Germany's unemployment figure rose above the psychologically important level of five million last month.
It can be a long wait for jobs at Germany's unemployment centres
On Wednesday, the German Federal Labour Agency said the jobless total had reached 5.037 million in January, which takes the jobless rate to 12.1%.
"Yes, we have effectively more than five million people unemployed," a government minister said earlier on ZDF public television.
Unemployment has not been this high in Germany since the 1930s.
Changes to the way the statistics are compiled partly explain the jump of 572,900 in the numbers.
But the figures are embarrassing for the government.
"With the figures apparently the worst we've seen in the post-war period, these numbers are very charged politically," said Christian Jasperneite, an economist with MM Warburg.
"They could well put an end to the recent renaissance we've seen by the SPD [the ruling Social Democrats] in the polls, and with state elections due in Schleswig-Holstein and North Rhine-Westphalia, they may have an adverse effect on the government's chances there."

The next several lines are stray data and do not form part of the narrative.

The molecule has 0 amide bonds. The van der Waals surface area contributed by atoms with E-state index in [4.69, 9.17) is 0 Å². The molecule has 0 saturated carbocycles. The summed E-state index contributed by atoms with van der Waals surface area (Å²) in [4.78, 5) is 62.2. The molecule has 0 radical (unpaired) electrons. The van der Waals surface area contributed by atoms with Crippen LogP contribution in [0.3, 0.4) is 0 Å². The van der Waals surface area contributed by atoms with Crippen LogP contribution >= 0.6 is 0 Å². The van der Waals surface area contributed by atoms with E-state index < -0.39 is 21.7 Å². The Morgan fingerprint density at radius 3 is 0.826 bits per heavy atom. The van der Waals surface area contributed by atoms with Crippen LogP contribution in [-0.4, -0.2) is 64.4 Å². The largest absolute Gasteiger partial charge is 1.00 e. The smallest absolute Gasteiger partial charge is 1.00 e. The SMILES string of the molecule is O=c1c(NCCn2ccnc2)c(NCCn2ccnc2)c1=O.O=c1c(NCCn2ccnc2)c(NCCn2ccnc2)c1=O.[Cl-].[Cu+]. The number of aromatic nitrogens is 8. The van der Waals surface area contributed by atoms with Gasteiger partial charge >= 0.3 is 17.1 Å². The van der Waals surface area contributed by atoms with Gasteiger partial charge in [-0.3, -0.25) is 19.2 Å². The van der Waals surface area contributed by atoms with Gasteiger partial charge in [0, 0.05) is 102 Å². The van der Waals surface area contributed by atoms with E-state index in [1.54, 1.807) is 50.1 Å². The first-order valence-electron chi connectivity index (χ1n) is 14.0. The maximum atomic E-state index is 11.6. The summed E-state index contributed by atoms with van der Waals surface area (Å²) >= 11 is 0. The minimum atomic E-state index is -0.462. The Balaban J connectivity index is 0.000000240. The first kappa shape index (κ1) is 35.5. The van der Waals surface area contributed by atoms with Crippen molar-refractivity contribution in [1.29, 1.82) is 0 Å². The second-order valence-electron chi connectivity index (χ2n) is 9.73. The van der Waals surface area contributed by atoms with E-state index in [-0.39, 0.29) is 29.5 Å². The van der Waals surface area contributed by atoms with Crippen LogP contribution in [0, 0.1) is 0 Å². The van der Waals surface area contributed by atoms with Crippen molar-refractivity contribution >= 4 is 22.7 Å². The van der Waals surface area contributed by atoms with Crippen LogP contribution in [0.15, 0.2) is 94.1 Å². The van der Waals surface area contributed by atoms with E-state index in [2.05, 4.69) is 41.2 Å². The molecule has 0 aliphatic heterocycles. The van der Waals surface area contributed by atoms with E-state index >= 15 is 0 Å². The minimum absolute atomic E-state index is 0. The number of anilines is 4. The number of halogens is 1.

Worse to come
The opposition also made political capital from the figures. It said there are a further 1.5 million-2 million people on subsidised employment schemes who are, in fact, looking for real jobs.
It added that government reforms, including unpopular benefit cuts, do not go far enough.
Under the government's controversial "Hartz IV" reforms, which came into effect at the beginning of the year, both those on unemployment benefits and welfare support and those who are long-term unemployed are officially classified as looking for work.
The bad winter weather also took its toll, as key sectors such as the construction sector laid off workers.
Adjusted for the seasonal factors, the German jobless total rose by 227,000 in January from December.